Social Return on Investment Evaluation
International Citizen Service (ICS) brings together young people (aged 18-25) from the UK and developing countries who volunteer to work together on education, health, livelihood and civic participation projects in Africa and Asia, and previously Latin America. The aim of the programme is to make a positive contribution to poverty reduction and the sustainable development outcomes of the host country. In addition, the programme supports the longer-term personal and social development of the volunteers: they build skills that enable them to act as agents of social change within their own communities and beyond.
NEF Consulting was commissioned by VSO, who manage the ICS programme, to explore the socio-economic value that ICS volunteers generate for themselves and the long-term return on investment of youth volunteering. The impact of volunteers’ community work is not included in this study.
The evaluation sought to understand two broad research questions:
- The longer-term impact of the ICS experience on volunteers.
- Whether socio-economic impact varies across different groups of volunteers.
We used a qualitative research approach to develop a programme theory of change and to verify the outcomes. Existing UK volunteer survey data collected by VSO at three points in time were used in the Social Return on Investment (SROI) analysis. This study focused on UK volunteers due to data availability, however the analysis can be extended in the future to include national volunteers, based on the learning from this study.
- Increase in confidence was one of the most widely reported changes experienced by UK volunteers. When asked about the effects of their ICS placement, nearly half of all volunteers stated that ICS had influenced their confidence ‘a lot’. Only 18.1% of UK volunteers reported no influence on their confidence levels.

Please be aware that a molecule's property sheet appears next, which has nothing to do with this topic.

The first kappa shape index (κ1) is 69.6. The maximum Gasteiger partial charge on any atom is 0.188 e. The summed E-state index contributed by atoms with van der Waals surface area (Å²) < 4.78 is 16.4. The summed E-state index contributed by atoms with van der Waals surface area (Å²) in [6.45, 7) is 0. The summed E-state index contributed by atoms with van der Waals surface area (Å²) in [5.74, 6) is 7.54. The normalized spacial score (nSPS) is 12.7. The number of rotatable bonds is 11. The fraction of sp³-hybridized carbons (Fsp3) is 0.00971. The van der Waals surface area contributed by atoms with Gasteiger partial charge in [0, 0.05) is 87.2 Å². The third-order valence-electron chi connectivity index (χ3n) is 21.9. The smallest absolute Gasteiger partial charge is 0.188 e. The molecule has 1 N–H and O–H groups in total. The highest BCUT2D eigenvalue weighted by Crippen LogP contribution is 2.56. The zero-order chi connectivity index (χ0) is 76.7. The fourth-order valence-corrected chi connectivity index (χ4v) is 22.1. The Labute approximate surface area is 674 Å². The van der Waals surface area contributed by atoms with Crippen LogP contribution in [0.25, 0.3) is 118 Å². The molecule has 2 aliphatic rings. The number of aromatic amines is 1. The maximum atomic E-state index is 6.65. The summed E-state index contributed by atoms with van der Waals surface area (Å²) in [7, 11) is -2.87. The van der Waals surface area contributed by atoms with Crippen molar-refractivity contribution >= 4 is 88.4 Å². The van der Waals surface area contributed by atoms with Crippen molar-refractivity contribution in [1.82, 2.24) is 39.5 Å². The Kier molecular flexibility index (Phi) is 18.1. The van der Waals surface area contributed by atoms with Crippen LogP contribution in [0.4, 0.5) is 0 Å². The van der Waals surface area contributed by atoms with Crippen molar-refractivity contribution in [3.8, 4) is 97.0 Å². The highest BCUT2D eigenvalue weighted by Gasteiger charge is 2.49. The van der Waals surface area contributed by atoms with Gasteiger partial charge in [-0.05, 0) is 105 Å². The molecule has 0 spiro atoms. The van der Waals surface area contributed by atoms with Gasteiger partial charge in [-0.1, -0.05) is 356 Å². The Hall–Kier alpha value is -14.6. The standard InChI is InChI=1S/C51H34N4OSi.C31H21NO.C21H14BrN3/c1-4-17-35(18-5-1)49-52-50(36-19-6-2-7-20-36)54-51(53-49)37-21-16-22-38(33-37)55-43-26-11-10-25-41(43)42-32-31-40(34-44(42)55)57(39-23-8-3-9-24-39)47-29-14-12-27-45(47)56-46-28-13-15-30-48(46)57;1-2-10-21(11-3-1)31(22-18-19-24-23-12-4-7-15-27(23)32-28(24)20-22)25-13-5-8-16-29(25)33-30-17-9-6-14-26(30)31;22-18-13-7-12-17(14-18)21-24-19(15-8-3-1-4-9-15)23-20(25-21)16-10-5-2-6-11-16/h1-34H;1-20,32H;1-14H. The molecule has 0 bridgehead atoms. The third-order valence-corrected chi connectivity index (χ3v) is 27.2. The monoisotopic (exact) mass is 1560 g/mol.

- UK volunteers were involved in higher levels of active citizenship post-placement than is found generally among 16-24 year olds in England. Of those who did voluntary work during the 12 months after returning, 93% did at least as much before their placement began, and 38% reported that they did ‘a lot’ more.
- The number of volunteers who engaged regularly with at least one organisation rose by 7.5% post-placement, and volunteers who reported at least one form of regular civic engagement increased by 7.2%.
- UK volunteers reported that they had kept in touch with other ICS volunteers. 82% of UK volunteers reported that they had kept in touch with both UK and national volunteers.
- UK volunteers improved their ability to work in a multicultural environment. The rate of volunteers indicating that they felt confident in communicating with people of different backgrounds rose by 4%, by the end of the ICS placement. Understanding that their communication style should be adjusted when working cross-culturally rose by 18.9%, 12 months post-placement.
Social return on investment (SROI)
The SROI modelling process estimated the net impact of the programme by adjusting for the concepts of deadweight, attribution and displacement, before monetising the benefits created by ICS using financial proxies, and plotting the duration of these benefits over time.
The ICS programme is estimated to have created benefits equivalent to £176,962,812 for UK volunteers at a total cost of £38,166,808. The SROI ratio is 4.64:1, meaning that for every £1 spent on the programme an estimated £4.64 in social value is created.
Female UK volunteers and UK volunteers from lower income households experienced higher levels of impact from the ICS programme. Female volunteers derived a higher estimated impact from ICS than male volunteers, with an associated SROI ratio of nearly 5:1 for female volunteers compared to 3.22:1 for male volunteers. This was due mainly to the higher proportion of female volunteers stating ICS had improved their confidence ‘a lot’.
UK volunteers from lower income households who had received free school meals saw a much greater impact on confidence and active citizenship relative to those who had never received free school meals, resulting in a 5.68:1 SROI ratio compared to a 4.17:1 SROI ratio.